The Google Ads process

We don't like to sugar coat things here at Illume Marketing. So when we say Google Ads is technical and requires a lot of your patience, we mean it! Google Adwords requires persistence too. If you are a small business owner and you find that this form of marketing is difficult, we would advise to outsource it. That is not a sales pitch, it just makes sense that you, the business owner, need to spend your time doing what you do best. For those that are looking to get started, please see below the process for using Google Adwords:

  1. Install Google analytics to your website: Set up an account here and ensure the correct code is injected into each page so your analytics are accurate. Or there should be an app that you can install which will be the easier option.

  2. Link your Google Adwords account: Make sure your Adwords account is linked and that you have enabled auto tagging. This will let Google Analytics report the details of each click taken across your website. This is very important.

  3. Import a goal: A goal may be to have people sign up to your monthly newsletter or to complete a contact us form. You can do this via the admin tab of google analytics and then head to goal set up.

  4. Import conversion actions: Within your Google Adwords account you want to import your conversion actions. This will assist in the tracking process. By doing this you will be able to see the exact path a visitor takes through your website prior to purchasing.

  5. Create a campaign: Head into your Adwords account, and select the new campaign option to start a new campaign. Name the campaign and include the Google Search partners option. Do not add the Google display network. This is completely different to an Adwords account. Select location that you want to target and your language and select your bidding. If you are just starting out select maximize conversions.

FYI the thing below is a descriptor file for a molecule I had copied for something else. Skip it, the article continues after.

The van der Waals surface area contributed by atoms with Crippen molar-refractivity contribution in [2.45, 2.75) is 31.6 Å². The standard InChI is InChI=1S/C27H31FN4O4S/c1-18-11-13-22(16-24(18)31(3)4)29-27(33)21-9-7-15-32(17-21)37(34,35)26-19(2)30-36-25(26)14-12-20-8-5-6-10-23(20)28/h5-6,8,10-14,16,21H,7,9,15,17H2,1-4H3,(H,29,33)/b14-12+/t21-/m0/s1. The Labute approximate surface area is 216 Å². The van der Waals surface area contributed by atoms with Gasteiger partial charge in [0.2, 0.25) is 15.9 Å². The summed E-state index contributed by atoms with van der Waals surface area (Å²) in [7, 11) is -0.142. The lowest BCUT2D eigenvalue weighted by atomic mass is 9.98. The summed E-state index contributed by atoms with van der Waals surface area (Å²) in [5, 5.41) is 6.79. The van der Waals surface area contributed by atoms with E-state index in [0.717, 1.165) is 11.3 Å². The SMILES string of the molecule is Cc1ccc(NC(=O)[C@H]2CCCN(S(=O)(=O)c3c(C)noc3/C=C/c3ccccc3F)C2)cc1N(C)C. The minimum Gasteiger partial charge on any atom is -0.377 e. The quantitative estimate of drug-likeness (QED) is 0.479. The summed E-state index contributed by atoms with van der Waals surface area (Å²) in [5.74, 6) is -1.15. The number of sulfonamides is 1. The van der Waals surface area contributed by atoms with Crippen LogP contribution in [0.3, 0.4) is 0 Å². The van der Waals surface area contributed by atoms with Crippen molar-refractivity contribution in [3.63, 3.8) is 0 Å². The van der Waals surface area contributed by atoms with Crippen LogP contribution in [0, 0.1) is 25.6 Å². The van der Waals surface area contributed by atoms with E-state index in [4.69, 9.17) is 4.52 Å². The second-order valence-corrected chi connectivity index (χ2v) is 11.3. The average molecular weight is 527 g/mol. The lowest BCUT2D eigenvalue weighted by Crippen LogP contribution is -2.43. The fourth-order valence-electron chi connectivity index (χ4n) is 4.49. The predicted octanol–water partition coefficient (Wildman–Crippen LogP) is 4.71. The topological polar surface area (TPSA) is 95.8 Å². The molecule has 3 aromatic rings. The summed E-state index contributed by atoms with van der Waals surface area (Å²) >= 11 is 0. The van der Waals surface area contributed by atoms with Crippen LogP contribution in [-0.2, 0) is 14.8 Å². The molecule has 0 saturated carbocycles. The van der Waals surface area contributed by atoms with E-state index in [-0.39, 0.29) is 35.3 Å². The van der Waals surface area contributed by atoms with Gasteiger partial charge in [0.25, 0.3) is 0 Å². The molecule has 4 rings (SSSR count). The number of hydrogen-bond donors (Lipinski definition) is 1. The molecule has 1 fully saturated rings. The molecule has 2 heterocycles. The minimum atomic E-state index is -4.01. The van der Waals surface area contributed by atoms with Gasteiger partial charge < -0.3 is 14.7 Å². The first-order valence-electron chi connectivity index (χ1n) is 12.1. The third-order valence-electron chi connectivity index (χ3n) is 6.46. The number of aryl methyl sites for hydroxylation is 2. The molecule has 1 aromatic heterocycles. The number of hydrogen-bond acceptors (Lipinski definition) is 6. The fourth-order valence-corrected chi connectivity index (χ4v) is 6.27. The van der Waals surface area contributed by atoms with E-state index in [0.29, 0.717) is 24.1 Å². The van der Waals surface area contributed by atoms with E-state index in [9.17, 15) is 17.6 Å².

6. Set your daily budget: The best way to do this is to work out your monthly budget and divide it by how many days there are in the month. Set your start and end dates.

  7. Set up ad groups: This is where you enter your key words. Best practice is to have a maximum of 10 keywords per ad campaign. You can use Google Keyword Planner for this, which I will talk through in another blog.

  8. Create your ad: This is the fun part! Put your headline 1 and headline 2 in. Usually headline 2 is a call to action. For example, 1 Month Free Membership or Free Shipping. Then construct the body of your ad. Insert your final URL that will direct visitors to your website. Your ad will then be created right in front of your eyes.

  9. Revisit Google Analytics: Keep an eye on what key words are being used and be patient. Google will spend your budget evenly across the month.

The ultimate goal that you want to get to is to have 15 conversions in 30 days, then we can switch to a more advanced strategy using the Target CPA bidding option, but we are going to leave that for another time.

Google Adwords is a lot of work, you need patience and an analytical mindset but done correctly it can drive sales for your business and greatly assist with your Google ranking. Thanks for reading.